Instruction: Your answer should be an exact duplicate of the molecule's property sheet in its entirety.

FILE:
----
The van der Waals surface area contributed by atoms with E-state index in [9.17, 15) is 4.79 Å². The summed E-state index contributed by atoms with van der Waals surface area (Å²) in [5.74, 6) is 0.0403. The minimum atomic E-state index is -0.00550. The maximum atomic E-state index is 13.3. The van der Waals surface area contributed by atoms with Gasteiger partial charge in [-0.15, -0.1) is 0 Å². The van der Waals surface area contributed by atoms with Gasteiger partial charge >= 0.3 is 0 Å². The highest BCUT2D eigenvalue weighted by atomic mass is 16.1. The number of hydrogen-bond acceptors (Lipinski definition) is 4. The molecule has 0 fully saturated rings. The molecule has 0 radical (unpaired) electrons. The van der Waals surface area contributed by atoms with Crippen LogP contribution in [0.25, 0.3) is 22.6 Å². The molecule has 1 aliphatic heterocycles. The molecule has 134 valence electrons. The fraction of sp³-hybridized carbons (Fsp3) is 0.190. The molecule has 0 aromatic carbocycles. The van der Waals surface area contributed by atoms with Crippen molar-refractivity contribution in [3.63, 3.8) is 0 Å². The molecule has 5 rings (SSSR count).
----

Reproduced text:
The van der Waals surface area contributed by atoms with E-state index in [9.17, 15) is 4.79 Å². The summed E-state index contributed by atoms with van der Waals surface area (Å²) in [5.74, 6) is 0.0403. The minimum atomic E-state index is -0.00550. The maximum atomic E-state index is 13.3. The van der Waals surface area contributed by atoms with Gasteiger partial charge in [-0.15, -0.1) is 0 Å². The van der Waals surface area contributed by atoms with Gasteiger partial charge >= 0.3 is 0 Å². The highest BCUT2D eigenvalue weighted by atomic mass is 16.1. The number of hydrogen-bond acceptors (Lipinski definition) is 4. The molecule has 0 fully saturated rings. The molecule has 0 radical (unpaired) electrons. The van der Waals surface area contributed by atoms with Crippen LogP contribution in [0.25, 0.3) is 22.6 Å². The molecule has 1 aliphatic heterocycles. The molecule has 134 valence electrons. The fraction of sp³-hybridized carbons (Fsp3) is 0.190. The molecule has 0 aromatic carbocycles. The van der Waals surface area contributed by atoms with Crippen molar-refractivity contribution in [3.63, 3.8) is 0 Å². The molecule has 5 rings (SSSR count).